Defective Medical Devices Lawyer
A manufacturer may be responsible for damages from a medical device injuring someone. Usually, manufacturers are responsible if they fail to warn doctors and patients of device dangers, as proven by the victim.
For example, suppose the manufacturer of a small filter implant did not tell anyone that it must be removed and replaced after one year. In that case, the company may be held liable when, after a year, the filter breaks and lodges in the patient’s heart, causing death.
A manufacturer may also be liable for designing a defective device. For instance, a device prone to disintegration, causing contamination, falls into this category, needing emergency replacement or removal. Many medical devices don’t work as promised and can cause more harm than good.
Consider someone receiving a hip transplant and experiencing years of pain and discomfort before finding out the implant was defective. That patient has to suffer through yet another surgery and not be certain of recovery.
Or consider a woman who gets surgical mesh for bladder issues but then suffers repeated infections, pain, and bleeding. She may need complicated surgery to remove the implant, leaving her in a worse situation than before.
Medicine has made some extraordinary leaps and bounds during recent decades. One of the most visible ways in which it has advanced is through the greatly increased prevalence of implanted medical devices such as replacement hips, transvaginal and hernia mesh devices, artificial knees, metal joints, and an array of screws, pins, and plates to hold everything together. A medical device manufacturer’s recent article noted its stocks consistently outperforming the S&P by 3% annually.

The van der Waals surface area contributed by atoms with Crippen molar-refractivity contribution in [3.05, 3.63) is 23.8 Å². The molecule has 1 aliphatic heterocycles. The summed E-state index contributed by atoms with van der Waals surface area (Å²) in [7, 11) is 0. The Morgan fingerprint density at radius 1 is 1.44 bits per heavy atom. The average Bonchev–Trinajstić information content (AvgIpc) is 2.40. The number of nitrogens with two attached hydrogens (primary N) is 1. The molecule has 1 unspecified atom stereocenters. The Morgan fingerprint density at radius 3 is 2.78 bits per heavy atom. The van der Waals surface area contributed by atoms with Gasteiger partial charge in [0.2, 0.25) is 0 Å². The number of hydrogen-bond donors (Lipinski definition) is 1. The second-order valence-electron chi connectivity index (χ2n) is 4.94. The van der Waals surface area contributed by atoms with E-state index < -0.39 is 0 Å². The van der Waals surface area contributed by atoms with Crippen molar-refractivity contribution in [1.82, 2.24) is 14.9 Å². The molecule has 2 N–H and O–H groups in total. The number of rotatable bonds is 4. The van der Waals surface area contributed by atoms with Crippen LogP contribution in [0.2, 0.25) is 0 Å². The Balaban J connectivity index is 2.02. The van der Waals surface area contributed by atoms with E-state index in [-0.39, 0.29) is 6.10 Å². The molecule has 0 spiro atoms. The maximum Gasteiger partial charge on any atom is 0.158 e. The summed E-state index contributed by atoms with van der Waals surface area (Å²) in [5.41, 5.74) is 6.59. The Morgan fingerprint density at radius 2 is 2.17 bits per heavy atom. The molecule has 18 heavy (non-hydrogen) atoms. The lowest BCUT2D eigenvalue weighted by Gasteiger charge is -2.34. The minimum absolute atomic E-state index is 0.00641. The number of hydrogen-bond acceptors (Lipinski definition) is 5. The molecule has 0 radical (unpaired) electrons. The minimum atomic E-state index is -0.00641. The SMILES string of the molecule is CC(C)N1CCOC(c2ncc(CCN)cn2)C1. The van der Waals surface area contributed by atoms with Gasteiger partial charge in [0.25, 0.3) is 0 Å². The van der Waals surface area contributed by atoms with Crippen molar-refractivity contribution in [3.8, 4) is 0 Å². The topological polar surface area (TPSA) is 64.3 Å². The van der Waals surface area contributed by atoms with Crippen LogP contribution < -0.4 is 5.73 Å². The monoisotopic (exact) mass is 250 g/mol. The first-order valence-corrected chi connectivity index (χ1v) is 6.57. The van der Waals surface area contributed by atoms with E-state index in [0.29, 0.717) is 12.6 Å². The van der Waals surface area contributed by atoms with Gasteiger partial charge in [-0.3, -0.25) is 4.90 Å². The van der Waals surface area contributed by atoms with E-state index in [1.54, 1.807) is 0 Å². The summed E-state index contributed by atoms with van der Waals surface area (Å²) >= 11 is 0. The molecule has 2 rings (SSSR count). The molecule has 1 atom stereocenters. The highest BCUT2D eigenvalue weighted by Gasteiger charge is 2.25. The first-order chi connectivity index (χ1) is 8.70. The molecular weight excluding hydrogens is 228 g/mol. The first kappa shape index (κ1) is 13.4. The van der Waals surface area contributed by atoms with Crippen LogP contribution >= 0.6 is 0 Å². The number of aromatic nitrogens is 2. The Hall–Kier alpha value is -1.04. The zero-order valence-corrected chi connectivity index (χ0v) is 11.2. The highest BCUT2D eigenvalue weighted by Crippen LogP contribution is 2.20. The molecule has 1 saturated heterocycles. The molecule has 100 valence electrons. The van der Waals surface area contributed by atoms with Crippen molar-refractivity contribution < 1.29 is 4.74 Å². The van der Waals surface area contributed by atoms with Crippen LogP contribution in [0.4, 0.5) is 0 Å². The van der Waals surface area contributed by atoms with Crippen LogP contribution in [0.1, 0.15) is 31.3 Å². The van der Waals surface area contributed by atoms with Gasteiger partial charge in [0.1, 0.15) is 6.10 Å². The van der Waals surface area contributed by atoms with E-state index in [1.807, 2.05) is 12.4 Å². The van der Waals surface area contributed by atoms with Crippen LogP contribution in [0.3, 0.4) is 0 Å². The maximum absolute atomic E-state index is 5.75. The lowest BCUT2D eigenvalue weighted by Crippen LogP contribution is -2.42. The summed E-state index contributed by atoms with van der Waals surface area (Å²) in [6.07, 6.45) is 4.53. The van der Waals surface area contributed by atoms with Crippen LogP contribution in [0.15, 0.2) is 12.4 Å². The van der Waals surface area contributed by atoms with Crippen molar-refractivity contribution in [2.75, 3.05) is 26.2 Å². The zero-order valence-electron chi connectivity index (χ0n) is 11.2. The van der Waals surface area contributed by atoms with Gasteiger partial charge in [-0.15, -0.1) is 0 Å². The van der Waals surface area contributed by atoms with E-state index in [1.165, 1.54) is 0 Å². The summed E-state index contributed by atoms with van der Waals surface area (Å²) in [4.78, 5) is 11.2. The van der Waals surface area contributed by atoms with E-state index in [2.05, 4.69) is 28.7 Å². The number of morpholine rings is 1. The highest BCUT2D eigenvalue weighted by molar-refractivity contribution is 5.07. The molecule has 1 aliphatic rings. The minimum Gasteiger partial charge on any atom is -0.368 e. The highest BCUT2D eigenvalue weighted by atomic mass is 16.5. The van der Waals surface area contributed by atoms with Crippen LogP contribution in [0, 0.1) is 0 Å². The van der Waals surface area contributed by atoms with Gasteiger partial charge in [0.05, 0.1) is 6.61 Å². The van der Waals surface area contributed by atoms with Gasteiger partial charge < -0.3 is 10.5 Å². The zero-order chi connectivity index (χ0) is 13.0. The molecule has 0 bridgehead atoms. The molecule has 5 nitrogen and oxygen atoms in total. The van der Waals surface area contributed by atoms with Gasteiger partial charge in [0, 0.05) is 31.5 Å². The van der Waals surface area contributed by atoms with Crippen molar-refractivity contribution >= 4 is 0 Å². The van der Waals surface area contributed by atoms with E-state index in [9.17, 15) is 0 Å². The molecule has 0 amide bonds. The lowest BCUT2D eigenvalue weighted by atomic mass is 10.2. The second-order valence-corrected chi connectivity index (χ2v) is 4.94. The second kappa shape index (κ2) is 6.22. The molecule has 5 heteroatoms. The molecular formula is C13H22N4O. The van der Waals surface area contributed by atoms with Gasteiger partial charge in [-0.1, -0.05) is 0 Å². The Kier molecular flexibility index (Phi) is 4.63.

While manufacturers and investors are raking in record returns, thanks to the rapidly growing demand and sale of their devices, many patients are suffering, and in some cases even dying, due to complications brought on by some of the devices they produce. Complications may arise due to rushed market release without proper testing, allergic reactions, or patient rejections.
The end result is the same for the patient: They need replacement, corrective surgery, or other expensive and often painful treatments to recover from harm caused by a device that was supposed to improve their life.
The defective medical devices attorneys at Farris, Riley & Pitt, LLP possess extensive experience advocating for victims of defective medical devices. Unfortunately, we see these types of cases every day.
Medical device companies owe you a duty, and if they fail, you deserve compensation.
Why Do I Need a Defective Medical Device Lawyer?
A faulty medical device causing severe injuries or death may entitle you to compensation. Defective medical devices usually result in product liability actions against the device manufacturers.
Product liability claims are often complex and difficult to pursue, sometimes needing expert testimony. Most people are not capable of successfully handling these types of legal claims by themselves.
An experienced attorney can help with your case, including finding experts, putting together evidence, and negotiating settlements. If the manufacturer’s insurance company doesn’t offer fair compensation, your lawyer can file a lawsuit for a jury trial.
Do not dismiss hiring an attorney because of financial concerns. Farris, Riley & Pitt, LLP represents all clients on a contingency fee basis, meaning that you are not charged any fees for our services unless you receive a financial award.
Why Choose Farris, Riley & Pitt, LLP?
Farris, Riley & Pitt, LLP has handled many different kinds of defective medical device claims. We know how to handle these cases and are ready to fight for victory.
Farris, Riley & Pitt, LLP can independently investigate your device, obtain necessary evidence, and prove the manufacturer’s negligence.
Manufacturers often deny faults, but our firm holds these companies accountable.
Additionally, Farris, Riley & Pitt, LLP will review your personal situation to ensure that you receive every last dime of compensation that you are entitled to. Victims may receive settlement offers in some cases, but they are usually not enough for their actual needs.
The complexity of the statute of limitations arises from the procedure date and the device defect discovery date. You should not delay in contacting Farris, Riley & Pitt, LLP.
Cases We Handle